I can not show compassion and mercy on those who do not receive the Son and his words on good ground beyond warning them and loving them and hoping for a change. But, it is not up to me. But, I can warn them and show them the way out of their mess. There is no life in the Torah without it’s author who is Yeshua Messiah who restores the Kingdom. Torah without Yeshua is death.

      2 Chronicles 7:14
      “If my people, which are called by my name, shall humble themselves, and pray, and seek my face, and turn from their wicked ways; then will I hear from heaven, and will forgive their sin, and will heal their land.”

    2. “Are you so quick to pronounce death on unrepentant people who are not Jewish but who are like those you mention in the two links I posted here?”

      James, those who do not believe are dead already, Jew and Gentile alike. Can you change that James? The truth is that if mercy and compassion could save these unbelievers, such was shown by G-d sending his son and the exclamation point at the end of his message….the cross of Messiah.

      John 8:24
      I said therefore unto you, that ye shall die in your sins: for if ye believe not that I am he, ye shall die in your sins.

      John 3:18

      To the Jew first, then to the Gentile.

  12. So Steven, you’re just going to ignore what I said about you showing mercy to people who, as you say, were already dead in their sins. Too bad, because I happen to think that those two blog posts reveal the finest qualities about you. Qualities you fail to show when you comment on toher people’s blogs. Sadly, your mercy is limited, but then, there are plenty of Christians who couldn’t or wouldn’t show mercy to those you have shown kindness to.

    It is said, though the source escapes me at the moment, that God created the world using His attributes of mercy and justice (this is midrash, so don’t take me literally). He did not create the world with only justice, because then, none of us could survive. He did not create the world with only mercy because then there would be no accountability for sin. He could not create the world with exactly equal amounts of mercy and justice because even under those circumstances, humanity would be condemned. The only way that we could live in a world created by God, benefit from mercy but be accountable for sin, was for God to create the world with just slightly more of His attribute of mercy than His attribute of justice.

    Yes, I do believe in ultimate accountability, I just don’t think I’m the instrument of His justice. If I have to err, I’ll err on the side of mercy and God will judge me when it’s all over.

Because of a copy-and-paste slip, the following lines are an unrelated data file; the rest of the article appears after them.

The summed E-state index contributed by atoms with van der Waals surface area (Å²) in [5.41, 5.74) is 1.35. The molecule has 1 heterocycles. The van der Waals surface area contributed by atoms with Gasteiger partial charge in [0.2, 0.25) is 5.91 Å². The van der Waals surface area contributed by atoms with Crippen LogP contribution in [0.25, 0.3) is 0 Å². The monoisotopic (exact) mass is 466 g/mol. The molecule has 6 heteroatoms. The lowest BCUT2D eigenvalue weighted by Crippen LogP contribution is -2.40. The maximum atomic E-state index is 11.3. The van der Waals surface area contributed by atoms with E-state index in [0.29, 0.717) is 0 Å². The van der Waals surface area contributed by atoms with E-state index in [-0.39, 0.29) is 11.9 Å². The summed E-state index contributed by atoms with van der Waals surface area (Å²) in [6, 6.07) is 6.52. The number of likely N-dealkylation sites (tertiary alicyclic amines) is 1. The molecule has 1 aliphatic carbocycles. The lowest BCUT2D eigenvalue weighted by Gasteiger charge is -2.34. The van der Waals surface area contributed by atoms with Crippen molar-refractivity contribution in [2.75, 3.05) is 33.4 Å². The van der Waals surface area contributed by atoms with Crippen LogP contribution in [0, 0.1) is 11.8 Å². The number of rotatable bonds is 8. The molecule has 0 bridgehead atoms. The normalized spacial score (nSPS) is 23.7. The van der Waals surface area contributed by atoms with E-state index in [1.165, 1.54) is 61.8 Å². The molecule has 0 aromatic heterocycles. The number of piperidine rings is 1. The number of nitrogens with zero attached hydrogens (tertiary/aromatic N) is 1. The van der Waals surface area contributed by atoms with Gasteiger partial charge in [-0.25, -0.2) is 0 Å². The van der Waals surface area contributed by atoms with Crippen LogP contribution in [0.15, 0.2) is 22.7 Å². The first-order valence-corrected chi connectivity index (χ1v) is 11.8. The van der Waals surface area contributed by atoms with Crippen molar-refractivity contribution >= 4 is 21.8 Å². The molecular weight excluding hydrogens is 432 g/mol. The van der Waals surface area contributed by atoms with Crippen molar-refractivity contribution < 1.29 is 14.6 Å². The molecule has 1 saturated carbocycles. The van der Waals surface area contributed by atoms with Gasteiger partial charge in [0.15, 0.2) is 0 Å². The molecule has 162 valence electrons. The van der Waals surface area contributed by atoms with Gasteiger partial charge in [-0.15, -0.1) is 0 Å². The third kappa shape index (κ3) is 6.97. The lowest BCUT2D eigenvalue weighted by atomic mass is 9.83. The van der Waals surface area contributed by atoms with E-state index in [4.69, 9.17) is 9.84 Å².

He has told you, O man, what is good; and what does the LORD require of you but to do justice, and to love kindness, and to walk humbly with your God?

    Micah 6:8 (ESV)

    For judgment is without mercy to one who has shown no mercy. Mercy triumphs over judgment.

    James 2:13 (ESV)

    We tend to translate the Hebrew word “tzedakah” as “charity” but in fact doing charity is also doing justice, for it is just that we provide for the needs of those who are less fortunate than us, and particularly the needy of the House of Israel.

    1. James,

      Even if I could change the word of G-d, I would not because I believe it is perfect. I know for sure that what mercy is available will come in Yeshua Messiah. Those who refuse his correction will not find mercy. Maybe from you, but not from me. I do not believe I am not more righteous nor more merciful nor more loving than Yeshua is.

      You either do not understand the teachings of our King, or you believe you are more righteous and merciful and loving than G-d. Or Both.

      “For among my people are found wicked men: they lay wait, as he that setteth snares; they set a trap, they catch men.”

  13. You either do not understand the teachings of our King, or you believe you are more righteous and merciful and loving than G-d. Or Both.

    I wish that you’d actually read what I write, but I suppose that’s too much to ask for. I’m going to stop debating you now since we’re both wasting our time, so you can spend your energy doing something else. But the next time you look in a mirror, take a minute and ask yourself… “Do I condemn the Jews en masse for the glory of God or for my own glory?”

    I know you think you know the answer…but I have my doubts.

    Peace. Out.